IMAGE: CNS photo/Bob Roller
By Rhina Guidos
WASHINGTON (CNS) — In a video posted Feb. 11 on YouTube, Bishop Frank J. Caggiano of Bridgeport, Connecticut, offered support for the “many sisters and brothers who have been wounded, violated, hurt and abused at the hands of priests and deacons” and whose sexual abuse in their youth “changed their lives forever.”
“The crime and sin of sexual abuse in our midst is a deep evil that has created a deep wound,” said Bishop Caggiano, who has been one of the most outspoken U.S. bishops on the topic of sex abuse by clergy.
Getting rid of the “evil” is not enough, he said, calling on others to offer support for those who have been victimized, “those whose lives sometimes have been completely shattered.”
“We stand with them because we love them, because they’re part of our family and even though some members of our family have betrayed them, you and I will not,” he said. “We stand with them because in the name of Jesus, his love invites them and us to heal, for we are all in need of healing.”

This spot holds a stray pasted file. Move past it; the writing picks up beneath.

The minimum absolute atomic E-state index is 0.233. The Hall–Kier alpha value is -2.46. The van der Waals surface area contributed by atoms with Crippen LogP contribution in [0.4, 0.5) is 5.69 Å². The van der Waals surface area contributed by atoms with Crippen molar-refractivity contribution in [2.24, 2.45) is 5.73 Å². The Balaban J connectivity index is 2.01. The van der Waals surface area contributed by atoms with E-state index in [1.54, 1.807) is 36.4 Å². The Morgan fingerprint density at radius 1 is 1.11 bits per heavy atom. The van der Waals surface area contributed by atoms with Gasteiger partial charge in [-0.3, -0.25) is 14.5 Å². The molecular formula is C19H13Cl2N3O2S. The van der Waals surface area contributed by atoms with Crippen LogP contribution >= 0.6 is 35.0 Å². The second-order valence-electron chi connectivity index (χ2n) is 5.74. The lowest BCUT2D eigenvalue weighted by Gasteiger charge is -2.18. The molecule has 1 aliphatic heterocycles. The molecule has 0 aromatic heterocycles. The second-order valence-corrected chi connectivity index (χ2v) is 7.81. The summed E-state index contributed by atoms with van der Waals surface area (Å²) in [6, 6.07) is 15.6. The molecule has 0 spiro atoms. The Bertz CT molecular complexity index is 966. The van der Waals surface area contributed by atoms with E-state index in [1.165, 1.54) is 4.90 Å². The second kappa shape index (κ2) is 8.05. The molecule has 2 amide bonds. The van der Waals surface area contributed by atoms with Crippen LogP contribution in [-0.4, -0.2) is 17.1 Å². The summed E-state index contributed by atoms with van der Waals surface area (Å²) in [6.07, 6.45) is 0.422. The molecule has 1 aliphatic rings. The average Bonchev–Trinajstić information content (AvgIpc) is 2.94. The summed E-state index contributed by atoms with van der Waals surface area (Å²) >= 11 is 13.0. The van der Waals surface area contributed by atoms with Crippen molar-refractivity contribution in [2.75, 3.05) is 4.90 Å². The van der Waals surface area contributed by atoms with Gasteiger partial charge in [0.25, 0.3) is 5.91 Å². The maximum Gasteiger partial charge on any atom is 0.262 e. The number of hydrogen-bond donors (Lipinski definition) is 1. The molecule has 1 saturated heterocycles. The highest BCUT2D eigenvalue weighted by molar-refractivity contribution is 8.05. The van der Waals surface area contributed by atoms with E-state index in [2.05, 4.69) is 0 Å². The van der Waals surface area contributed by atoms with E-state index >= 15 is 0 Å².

To move forward as a church, he said, its members have to stand with those who have suffered abuse.
“They, too, can be a light to us, to continue to teach us new ways to be renewed and purified and reformed,” he said. “When a family experiences a great wound or crisis, it is a moment, an opportunity, to come together and in that coming together make the love of Christ ever more real in our midst because it is only Christ who can heal a broken life, a broken heart.”
Last August, as a Pennsylvania grand jury published a report alleging past abuses, some decades old, by Catholic clergy and other church workers and a supposed cover-up in parts of the state, Bishop Caggiano began addressing what he called the “scandalous events.” He also condemned revelations about alleged abuse on the part of former U.S. Cardinal Theodore E. McCarrick, which are still being investigated by church officials.
“I have been sick to my stomach,” he said in an Aug. 17, 2018, statement released by the Diocese of Bridgeport, just days after the Pennsylvania grand jury report. “Words like horrifying, betrayal and diabolical come to mind describing the evil abuse that was perpetrated against children, who were robbed of their innocence, and often of their faith and future. The failure of some bishops to report this evil is equally stunning and deeply sinful.”
Since then, he has not shied away from addressing the topic, including by speaking about it before a group of U.S. pilgrims at World Youth Day in Panama in January.
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